Thursday, March 19, 2015

The rubber stamp

I read a very sad article today about the Health Canada process for approving medicine.  A show called Marketplace made up a new medicine called Nighton (anagram for nothing) which had no active ingredient.  They sent in some photocopies of old texts and got it approved for sale in Canada.  No testing of efficacy or indeed any kind of plausible pretext of how their product even could be effective was necessary.

This sort of thing drives me up the wall.  Somehow the government regulatory body has been tricked into thinking that their job is to rubber stamp anything that comes across their desk because not approving it risks making somebody upset.  People out there want their sugar pills dammit, and they want them stocked right next to the medicine instead of in the candy aisle where they belong!  It isn't simply about proving that a product doesn't kill people because that isn't good enough.  All you accomplish by letting 'harmless' products through the process is to have people take those products instead of actual medicine and that is demonstrably harmful.  Products that get regulatory approval should have to prove both efficacy and lack of harm.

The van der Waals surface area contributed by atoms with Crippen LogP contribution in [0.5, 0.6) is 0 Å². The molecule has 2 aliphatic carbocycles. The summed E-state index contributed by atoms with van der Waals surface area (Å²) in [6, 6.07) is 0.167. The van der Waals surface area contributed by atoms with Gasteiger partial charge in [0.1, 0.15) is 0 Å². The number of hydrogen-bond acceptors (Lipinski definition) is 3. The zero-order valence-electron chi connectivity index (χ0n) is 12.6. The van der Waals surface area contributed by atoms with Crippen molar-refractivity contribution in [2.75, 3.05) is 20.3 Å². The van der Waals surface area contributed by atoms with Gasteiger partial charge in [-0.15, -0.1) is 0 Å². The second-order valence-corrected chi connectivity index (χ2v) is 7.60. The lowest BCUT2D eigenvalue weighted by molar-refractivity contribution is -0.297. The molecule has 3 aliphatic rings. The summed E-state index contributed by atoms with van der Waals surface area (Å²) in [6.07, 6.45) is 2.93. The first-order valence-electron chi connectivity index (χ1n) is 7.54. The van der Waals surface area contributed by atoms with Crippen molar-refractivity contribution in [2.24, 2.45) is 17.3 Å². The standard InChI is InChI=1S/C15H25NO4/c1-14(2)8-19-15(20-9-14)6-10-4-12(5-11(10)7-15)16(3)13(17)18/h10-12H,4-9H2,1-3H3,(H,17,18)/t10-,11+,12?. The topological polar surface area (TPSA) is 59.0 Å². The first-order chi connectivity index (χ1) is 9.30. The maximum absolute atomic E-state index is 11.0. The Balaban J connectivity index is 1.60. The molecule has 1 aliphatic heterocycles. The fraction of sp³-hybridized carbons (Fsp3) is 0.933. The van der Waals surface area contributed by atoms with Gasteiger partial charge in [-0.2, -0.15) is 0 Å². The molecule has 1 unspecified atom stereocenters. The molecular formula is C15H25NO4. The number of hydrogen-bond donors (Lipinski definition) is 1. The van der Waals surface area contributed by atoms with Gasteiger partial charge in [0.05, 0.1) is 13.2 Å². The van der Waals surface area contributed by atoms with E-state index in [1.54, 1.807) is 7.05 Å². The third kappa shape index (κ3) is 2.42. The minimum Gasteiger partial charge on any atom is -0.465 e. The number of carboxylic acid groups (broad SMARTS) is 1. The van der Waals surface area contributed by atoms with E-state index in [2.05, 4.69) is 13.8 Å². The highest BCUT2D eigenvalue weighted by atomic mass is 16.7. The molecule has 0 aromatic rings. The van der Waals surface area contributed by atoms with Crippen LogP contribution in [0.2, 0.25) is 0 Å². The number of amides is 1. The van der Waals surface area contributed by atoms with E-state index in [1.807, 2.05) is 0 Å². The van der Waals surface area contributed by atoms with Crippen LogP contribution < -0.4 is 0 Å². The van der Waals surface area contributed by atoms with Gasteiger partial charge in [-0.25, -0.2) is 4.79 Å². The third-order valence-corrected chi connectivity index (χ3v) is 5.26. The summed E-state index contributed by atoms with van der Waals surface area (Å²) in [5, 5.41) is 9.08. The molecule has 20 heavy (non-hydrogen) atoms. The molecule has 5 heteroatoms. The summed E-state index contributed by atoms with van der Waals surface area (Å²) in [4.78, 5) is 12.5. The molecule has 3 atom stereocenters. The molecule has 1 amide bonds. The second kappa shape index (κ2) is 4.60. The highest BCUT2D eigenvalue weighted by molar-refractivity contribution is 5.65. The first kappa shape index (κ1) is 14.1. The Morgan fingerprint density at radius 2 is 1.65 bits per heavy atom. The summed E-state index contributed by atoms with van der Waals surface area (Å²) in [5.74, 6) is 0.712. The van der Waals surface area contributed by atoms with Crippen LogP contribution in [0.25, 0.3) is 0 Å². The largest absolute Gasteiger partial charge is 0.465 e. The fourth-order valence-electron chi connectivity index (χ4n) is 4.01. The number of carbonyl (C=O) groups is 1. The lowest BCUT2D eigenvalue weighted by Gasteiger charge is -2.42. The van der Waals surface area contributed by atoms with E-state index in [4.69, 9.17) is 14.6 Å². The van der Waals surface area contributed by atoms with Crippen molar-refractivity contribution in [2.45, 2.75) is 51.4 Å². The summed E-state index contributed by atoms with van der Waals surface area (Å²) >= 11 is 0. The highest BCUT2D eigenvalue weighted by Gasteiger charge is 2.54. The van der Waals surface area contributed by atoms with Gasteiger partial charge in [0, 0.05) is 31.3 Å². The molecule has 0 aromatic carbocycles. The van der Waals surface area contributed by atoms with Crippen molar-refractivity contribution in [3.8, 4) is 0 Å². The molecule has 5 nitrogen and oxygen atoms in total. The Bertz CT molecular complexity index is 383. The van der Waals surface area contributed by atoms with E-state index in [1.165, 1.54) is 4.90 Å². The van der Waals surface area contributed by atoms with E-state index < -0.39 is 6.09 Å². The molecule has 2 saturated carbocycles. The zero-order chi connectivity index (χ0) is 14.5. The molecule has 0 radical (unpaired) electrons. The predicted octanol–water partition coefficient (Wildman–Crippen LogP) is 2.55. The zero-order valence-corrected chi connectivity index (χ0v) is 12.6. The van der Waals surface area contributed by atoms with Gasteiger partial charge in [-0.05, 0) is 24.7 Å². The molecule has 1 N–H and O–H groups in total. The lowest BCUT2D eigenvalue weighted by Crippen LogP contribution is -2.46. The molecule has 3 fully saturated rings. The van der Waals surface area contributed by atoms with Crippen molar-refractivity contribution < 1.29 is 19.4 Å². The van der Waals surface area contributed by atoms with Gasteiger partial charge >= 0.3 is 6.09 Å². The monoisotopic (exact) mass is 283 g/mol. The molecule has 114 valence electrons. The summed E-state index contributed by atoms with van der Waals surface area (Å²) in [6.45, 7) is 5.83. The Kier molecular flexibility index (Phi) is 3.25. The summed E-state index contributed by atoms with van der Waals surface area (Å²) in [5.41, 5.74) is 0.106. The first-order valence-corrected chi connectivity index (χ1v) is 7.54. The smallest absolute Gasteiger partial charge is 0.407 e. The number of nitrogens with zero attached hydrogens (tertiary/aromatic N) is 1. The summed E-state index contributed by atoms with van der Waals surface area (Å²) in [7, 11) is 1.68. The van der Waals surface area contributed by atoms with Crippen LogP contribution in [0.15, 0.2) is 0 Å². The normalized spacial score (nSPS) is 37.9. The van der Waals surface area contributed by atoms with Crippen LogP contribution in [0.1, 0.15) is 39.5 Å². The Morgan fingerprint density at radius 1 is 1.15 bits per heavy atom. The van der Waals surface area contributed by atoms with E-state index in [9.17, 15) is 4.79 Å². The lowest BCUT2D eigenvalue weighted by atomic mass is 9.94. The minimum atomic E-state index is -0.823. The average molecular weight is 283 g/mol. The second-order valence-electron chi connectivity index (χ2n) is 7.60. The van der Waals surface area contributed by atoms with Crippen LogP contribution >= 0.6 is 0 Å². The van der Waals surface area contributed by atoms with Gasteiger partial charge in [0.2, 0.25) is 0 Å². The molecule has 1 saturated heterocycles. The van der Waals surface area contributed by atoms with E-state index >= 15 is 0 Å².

Not to say we should outlaw homeopathic remedies.  They are useless but if people want to make them they should be allowed to do so.  However, they absolutely should not be regulated as medicine nor given any sort of government approval any more than one teaspoon of castor oil at bedtime should be.  You want to take your fancy placebo?  Fine!  But it should not be sold in the drugstore next to the stuff that actually works and the government should have no part in convincing people that it is a valid alternative.  Let us create an environment where a clueless person looking for medicine can easily figure out what stuff has been found to work and which stuff is snake oil.


  1. I saw some of the TV episode the other day. It's not about approving medicine... it's about the approval of natural remedies. And those should definitely be regulated as medicine. That's the point, they're not... they're allowed to make their claims and get their government approval number with no proof, quite probably because not many people are willing to stand up against tradition cures or are afraid that they'll be shamed as being against people's choice. Medicine has to have standards... if this stuff had to live up to those same standards, homeopathy would rightfully be outlawed, because it is entirely crap (and dangerous crap too... don't kid yourself, these people are in direct competition with vaccines, and are fueling the fire of the anti-vax movement for all it's worth, people are suffering and dying from homeopathy).

  2. I think this is just a wording issue. I think if we are going to regulate a thing purporting to be medicine, it ought to have the same standards as real medicines do. We agree on that. Natural remedies as a category is just a giant mess and I don't think it is useful to sign off on them at all. If it needs regulation, it ought to be strongly regulated.